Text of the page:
Ed Jenne said he's not too concerned about anyone copying his style.
The longtime Missoula illustrator's work is eye candy so detail-oriented few would even try.
Not too long ago, he completed an illustration of downtown Missoula, viewed from the Southwest. The Garlington, Lohn and Robinson building wasn't quite complete, but he included it based on renderings. The ruler-straight black pen lines, rendered by hand and measured in fractions of a millimeter, boggle the eye.
A specialist in historical illustrations, he laments the fact that construction of newer buildings has already altered the skyline. But you couldn't find a better evocation of Missoula circa 2016 than Jenne's version.
If you've lived in Missoula long enough and kept your eyes peeled, you've probably seen Jenne's drawings. He's behind the label for Bayern Brewing's St. Wilbur Weizen, which featured a Saint Bernard busting through a wooden barrel.
He designed the locomotive-themed logo for Iron Horse Bar and Grill. The Missoula restaurant, situated near the old depot, is named in honor of rail history. He produces illustrations for Montana Outdoors magazine, and drew the bugs for the Missoula Insectarium's displays.
One of his most well-known drawings is a map of Missoula produced in 2003. The history buff is quick to point out how large sections of Reserve Street are still fields in his rendering.
"One of the things I've liked is when people come back and say, 'We were from out of town and that map really helped us get around,'" he said.
He's drawn some puzzles, too, including one of an imaginary town nestled on a mountainside. He said it's a point of pride when the drawings can draw a kid in.
The same is true of adults. It means more "when people aren't just walking by, nodding their heads and saying it's nice," he said. If they look into it, then it really means something.
Jenne grew up in Huntsville, Alabama, in a military family. He and his brothers used to draw planes landing on a runway. He continued drawing and got technical illustration work right after graduating from high school in 1972.
He served in the Army and transferred to the University of Montana and earned a Bachelor of Arts, not in art, but in biology. He was still picking up jobs as an undergrad. He was filling out job applications that might use his degree, but he kept getting work in illustration.
"After a while, I forgot about biology. I think sometimes we don't plan our lives — our lives plan us," he said.
He's worked as a freelance illustrator full time since 1985. He honed his research and technical skills to the point where he was commissioned by the Bureau of Land Management to create a 2006 illustrated poster of Garnet Ghost Town, as it was a century ago.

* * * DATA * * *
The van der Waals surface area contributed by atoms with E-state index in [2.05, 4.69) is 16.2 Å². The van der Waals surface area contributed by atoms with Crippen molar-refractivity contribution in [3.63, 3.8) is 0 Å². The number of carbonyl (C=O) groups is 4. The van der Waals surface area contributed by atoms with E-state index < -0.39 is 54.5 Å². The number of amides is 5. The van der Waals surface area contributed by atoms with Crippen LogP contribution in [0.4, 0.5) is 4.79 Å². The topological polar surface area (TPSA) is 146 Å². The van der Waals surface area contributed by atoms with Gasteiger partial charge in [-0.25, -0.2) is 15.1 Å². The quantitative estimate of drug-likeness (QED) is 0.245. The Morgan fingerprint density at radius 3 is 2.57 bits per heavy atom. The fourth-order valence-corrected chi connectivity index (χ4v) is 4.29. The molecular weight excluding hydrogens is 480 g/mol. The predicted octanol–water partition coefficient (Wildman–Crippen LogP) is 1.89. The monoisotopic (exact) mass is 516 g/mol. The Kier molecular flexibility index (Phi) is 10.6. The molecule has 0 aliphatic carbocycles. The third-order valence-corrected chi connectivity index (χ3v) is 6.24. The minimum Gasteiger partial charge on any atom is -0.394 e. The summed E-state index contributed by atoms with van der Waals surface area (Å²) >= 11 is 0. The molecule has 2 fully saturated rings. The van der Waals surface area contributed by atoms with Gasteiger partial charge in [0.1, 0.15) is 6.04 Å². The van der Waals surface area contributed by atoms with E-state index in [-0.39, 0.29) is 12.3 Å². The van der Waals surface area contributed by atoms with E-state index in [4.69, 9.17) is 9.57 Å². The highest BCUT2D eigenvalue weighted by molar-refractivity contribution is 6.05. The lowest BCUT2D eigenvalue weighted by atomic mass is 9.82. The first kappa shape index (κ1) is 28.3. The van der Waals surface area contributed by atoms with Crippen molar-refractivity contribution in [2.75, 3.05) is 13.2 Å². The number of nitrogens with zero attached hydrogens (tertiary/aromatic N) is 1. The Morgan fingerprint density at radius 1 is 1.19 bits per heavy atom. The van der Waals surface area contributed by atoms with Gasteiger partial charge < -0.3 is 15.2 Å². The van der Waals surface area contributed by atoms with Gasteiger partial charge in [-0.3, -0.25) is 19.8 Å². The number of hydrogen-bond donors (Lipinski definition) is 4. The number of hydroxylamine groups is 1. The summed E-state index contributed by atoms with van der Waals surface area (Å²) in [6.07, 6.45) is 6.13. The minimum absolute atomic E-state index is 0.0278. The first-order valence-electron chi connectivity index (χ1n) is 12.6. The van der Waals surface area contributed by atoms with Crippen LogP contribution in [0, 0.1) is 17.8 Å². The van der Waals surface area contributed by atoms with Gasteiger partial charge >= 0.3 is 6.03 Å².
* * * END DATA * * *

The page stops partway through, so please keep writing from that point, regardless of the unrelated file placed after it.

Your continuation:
"They were rather particular that I had it all right," he said. He collaborated with BLM historians and Forest Service workers.
Recently, he completed an independent project: Yellowstone National Park, circa 1916. The center contains a map of the park, surrounded by vignettes of people, places and animals.
Next, he'd like to draw a map of Glacier National Park, blending its people, its historic lodges and wildlife and fauna.
Jenne said it took him time to develop his skills to work on projects that may have overwhelmed him when he was younger.
The Discovery Map company was impressed enough with his work that they commissioned him for maps of Long Beach, California; Park City, Utah; Charlotte, North Carolina; the Black Hills of South Dakota, and Chicago.
To give an idea of the depth of his research, he traveled to the Windy City for five days in 2006. He walked every block and took pictures of every building. The trick is to methodically take one side of the street in the morning to catch the morning light, then take the opposite side later in the day for the evening light. It's easier to take too many pictures than it is to go back and shoot more.
He said those trips still give him flashbacks. "It's like you have too much information on your hard drive after awhile," he said.
There's a small and friendly community of illustrators in Missoula, he said, most of whom chose the city for the lifestyle more than the career opportunities.
He's happy to see younger artists like David Miles Lusk and Josh Quick keeping the craft alive.
Quick, now well-known around town for his comics, concert posters and commercial work, got a job with Paradigm Architects when he was a teenager. He thought he wanted to be an architect, since it would allow him to draw for a living. It turned out that Jenne worked for the same office, and Quick would talk with him and get mentoring advice.
"He was the most kind, open man," Quick said. Jenne would give the younger artist pointers that went beyond technique.
"'Are you charging them what you're worth?'" Quick said. "That was his biggest thing. Understand your value even though you're a teenager."
Quick notes that he wasn't the tidiest artist back then. "Ed showed me how to be clean in my illustrations," he said.
"He's world famous in my mind. When people locally don't know him, I think they're kind of missing out," he said.